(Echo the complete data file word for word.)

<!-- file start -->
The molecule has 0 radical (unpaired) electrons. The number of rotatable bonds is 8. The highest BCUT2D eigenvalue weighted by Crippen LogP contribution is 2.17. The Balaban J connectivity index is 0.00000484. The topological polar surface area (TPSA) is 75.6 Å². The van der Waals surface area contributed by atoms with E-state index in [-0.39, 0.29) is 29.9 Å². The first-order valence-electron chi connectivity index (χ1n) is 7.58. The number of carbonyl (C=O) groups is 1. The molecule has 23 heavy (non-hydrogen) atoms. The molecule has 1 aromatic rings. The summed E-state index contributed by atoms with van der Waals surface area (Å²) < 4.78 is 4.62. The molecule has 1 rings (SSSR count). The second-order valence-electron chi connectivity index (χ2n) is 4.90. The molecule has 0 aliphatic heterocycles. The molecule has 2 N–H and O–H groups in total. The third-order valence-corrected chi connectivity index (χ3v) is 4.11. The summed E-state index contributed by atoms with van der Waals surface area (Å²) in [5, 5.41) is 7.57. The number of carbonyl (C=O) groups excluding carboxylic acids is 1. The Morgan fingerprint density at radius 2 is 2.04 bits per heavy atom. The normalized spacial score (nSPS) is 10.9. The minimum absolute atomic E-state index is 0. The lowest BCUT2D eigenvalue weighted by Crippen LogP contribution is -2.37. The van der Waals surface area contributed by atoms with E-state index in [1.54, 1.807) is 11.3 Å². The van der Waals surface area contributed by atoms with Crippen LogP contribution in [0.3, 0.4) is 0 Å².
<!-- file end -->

The molecule has 0 radical (unpaired) electrons. The number of rotatable bonds is 8. The highest BCUT2D eigenvalue weighted by Crippen LogP contribution is 2.17. The Balaban J connectivity index is 0.00000484. The topological polar surface area (TPSA) is 75.6 Å². The van der Waals surface area contributed by atoms with E-state index in [-0.39, 0.29) is 29.9 Å². The first-order valence-electron chi connectivity index (χ1n) is 7.58. The number of carbonyl (C=O) groups is 1. The molecule has 23 heavy (non-hydrogen) atoms. The molecule has 1 aromatic rings. The summed E-state index contributed by atoms with van der Waals surface area (Å²) < 4.78 is 4.62. The molecule has 1 rings (SSSR count). The second-order valence-electron chi connectivity index (χ2n) is 4.90. The molecule has 0 aliphatic heterocycles. The molecule has 2 N–H and O–H groups in total. The third-order valence-corrected chi connectivity index (χ3v) is 4.11. The summed E-state index contributed by atoms with van der Waals surface area (Å²) in [5, 5.41) is 7.57. The number of carbonyl (C=O) groups excluding carboxylic acids is 1. The Morgan fingerprint density at radius 2 is 2.04 bits per heavy atom. The normalized spacial score (nSPS) is 10.9. The minimum absolute atomic E-state index is 0. The lowest BCUT2D eigenvalue weighted by Crippen LogP contribution is -2.37. The van der Waals surface area contributed by atoms with E-state index in [1.54, 1.807) is 11.3 Å². The van der Waals surface area contributed by atoms with Crippen LogP contribution in [0.3, 0.4) is 0 Å².